@Julia: Well there's the ambiguous names like Jes Battis – a male author with female protagonist.
    And Rob Thurman – female author with male protagonist.
    There are more but can't think of them at the moment.

  4. Jeffe Kennedy

    Kind of amuses me that the "trick" is going in reverse now, instead of female authors writing under male or androgynous names to be taken seriously. Love the new blog look!

  5. Julia

    @Sullivan – That's two examples I totally didn't know about (and here I had "Rob Thurman" in the guy and proud category).

    I've never had an issue with a male or female author writing across genders (after all, everyone does that to some extent, if only in the supporting cast), but I definitely don't like it when the books are too bleak, dark, or devoid of satisfying relationships (and that can be friend, family or romance), even if they have a killer mythology. That was actually my issue with the first Kate Daniels. That was back when Curran got barely any page time (and they had as much fight time as chemistry), and Kate kept quoting her step-father's sociopath bootcamp rules. I thought she was doomed to be alone and angry, both romantically and with friends, imagine how much Julie, Curran, Andrea, Grendel, and Derek delighted me…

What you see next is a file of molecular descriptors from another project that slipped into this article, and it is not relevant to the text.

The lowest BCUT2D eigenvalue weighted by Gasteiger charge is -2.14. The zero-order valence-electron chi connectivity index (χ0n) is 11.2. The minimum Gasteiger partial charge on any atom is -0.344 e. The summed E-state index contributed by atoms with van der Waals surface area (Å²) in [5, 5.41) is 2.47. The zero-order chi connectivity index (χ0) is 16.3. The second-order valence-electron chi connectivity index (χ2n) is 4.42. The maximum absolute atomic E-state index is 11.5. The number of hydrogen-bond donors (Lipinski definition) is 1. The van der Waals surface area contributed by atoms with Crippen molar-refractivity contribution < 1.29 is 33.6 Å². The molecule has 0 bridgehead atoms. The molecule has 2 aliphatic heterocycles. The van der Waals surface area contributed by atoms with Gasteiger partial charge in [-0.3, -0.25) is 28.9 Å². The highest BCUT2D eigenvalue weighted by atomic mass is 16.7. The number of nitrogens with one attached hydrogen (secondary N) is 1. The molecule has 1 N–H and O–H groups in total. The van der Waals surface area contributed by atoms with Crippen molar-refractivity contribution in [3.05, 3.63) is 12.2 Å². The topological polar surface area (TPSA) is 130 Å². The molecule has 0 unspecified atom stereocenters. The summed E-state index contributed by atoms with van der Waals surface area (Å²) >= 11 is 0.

@Jeffe – I made the same observation to my husband this week! I think it's genre dependent. This year was aflame with the gender dynamics of general fiction, and the shoe is definitely on the other foot when it comes to UF.

  6. Lexi

    I enjoy anything with some mythology, maybe that will help me enjoy it more? Nice review, it has me thinking about it.

  7. Julia

    @Lexi – Glad you enjoyed it, thanks for commenting. I liked the physicality of this particular brand of vampire/werewolf, Moore focuses on the little details of their condition. I'll be interested to see if that works for you, too.

    @Carmel – Happy (post) 2012, I hope you had a nice holiday. Anyone else scrambling to catch up this week, how can I be this far behind when the year just started?!